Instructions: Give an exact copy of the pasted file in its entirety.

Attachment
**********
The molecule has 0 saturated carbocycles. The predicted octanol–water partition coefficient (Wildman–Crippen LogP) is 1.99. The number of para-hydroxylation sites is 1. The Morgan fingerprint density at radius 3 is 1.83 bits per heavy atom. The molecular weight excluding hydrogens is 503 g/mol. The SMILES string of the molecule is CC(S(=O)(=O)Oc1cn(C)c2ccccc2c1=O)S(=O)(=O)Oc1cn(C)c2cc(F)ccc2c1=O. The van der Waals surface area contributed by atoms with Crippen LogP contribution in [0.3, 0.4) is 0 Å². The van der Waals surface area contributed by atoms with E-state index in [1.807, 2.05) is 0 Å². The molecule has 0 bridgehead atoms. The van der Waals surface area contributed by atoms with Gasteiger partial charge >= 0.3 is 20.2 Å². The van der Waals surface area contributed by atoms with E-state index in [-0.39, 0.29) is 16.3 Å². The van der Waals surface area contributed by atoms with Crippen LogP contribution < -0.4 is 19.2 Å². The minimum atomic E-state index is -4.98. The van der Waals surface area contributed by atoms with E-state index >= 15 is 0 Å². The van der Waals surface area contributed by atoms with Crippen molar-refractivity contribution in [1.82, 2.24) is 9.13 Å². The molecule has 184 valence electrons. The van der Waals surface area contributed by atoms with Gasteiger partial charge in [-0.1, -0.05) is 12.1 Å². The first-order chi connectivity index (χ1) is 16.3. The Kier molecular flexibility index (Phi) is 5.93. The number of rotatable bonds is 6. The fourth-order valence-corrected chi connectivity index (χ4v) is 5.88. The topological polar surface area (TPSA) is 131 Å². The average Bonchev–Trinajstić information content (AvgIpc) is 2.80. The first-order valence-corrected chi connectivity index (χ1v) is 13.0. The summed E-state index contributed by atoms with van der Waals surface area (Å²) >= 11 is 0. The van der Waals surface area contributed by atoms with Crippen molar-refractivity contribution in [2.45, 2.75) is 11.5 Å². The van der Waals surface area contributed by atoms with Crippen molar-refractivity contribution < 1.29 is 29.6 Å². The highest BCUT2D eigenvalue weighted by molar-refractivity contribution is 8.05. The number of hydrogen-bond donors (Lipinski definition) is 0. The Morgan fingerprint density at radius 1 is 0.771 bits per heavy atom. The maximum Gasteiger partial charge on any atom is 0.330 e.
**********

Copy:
The molecule has 0 saturated carbocycles. The predicted octanol–water partition coefficient (Wildman–Crippen LogP) is 1.99. The number of para-hydroxylation sites is 1. The Morgan fingerprint density at radius 3 is 1.83 bits per heavy atom. The molecular weight excluding hydrogens is 503 g/mol. The SMILES string of the molecule is CC(S(=O)(=O)Oc1cn(C)c2ccccc2c1=O)S(=O)(=O)Oc1cn(C)c2cc(F)ccc2c1=O. The van der Waals surface area contributed by atoms with Crippen LogP contribution in [0.3, 0.4) is 0 Å². The van der Waals surface area contributed by atoms with E-state index in [1.807, 2.05) is 0 Å². The molecule has 0 bridgehead atoms. The van der Waals surface area contributed by atoms with Gasteiger partial charge >= 0.3 is 20.2 Å². The van der Waals surface area contributed by atoms with E-state index in [-0.39, 0.29) is 16.3 Å². The van der Waals surface area contributed by atoms with Crippen LogP contribution < -0.4 is 19.2 Å². The minimum atomic E-state index is -4.98. The van der Waals surface area contributed by atoms with E-state index >= 15 is 0 Å². The van der Waals surface area contributed by atoms with Crippen molar-refractivity contribution in [1.82, 2.24) is 9.13 Å². The molecule has 184 valence electrons. The van der Waals surface area contributed by atoms with Gasteiger partial charge in [-0.1, -0.05) is 12.1 Å². The first-order chi connectivity index (χ1) is 16.3. The Kier molecular flexibility index (Phi) is 5.93. The number of rotatable bonds is 6. The fourth-order valence-corrected chi connectivity index (χ4v) is 5.88. The topological polar surface area (TPSA) is 131 Å². The average Bonchev–Trinajstić information content (AvgIpc) is 2.80. The first-order valence-corrected chi connectivity index (χ1v) is 13.0. The summed E-state index contributed by atoms with van der Waals surface area (Å²) >= 11 is 0. The van der Waals surface area contributed by atoms with Crippen molar-refractivity contribution in [2.45, 2.75) is 11.5 Å². The van der Waals surface area contributed by atoms with Crippen molar-refractivity contribution < 1.29 is 29.6 Å². The highest BCUT2D eigenvalue weighted by molar-refractivity contribution is 8.05. The number of hydrogen-bond donors (Lipinski definition) is 0. The Morgan fingerprint density at radius 1 is 0.771 bits per heavy atom. The maximum Gasteiger partial charge on any atom is 0.330 e.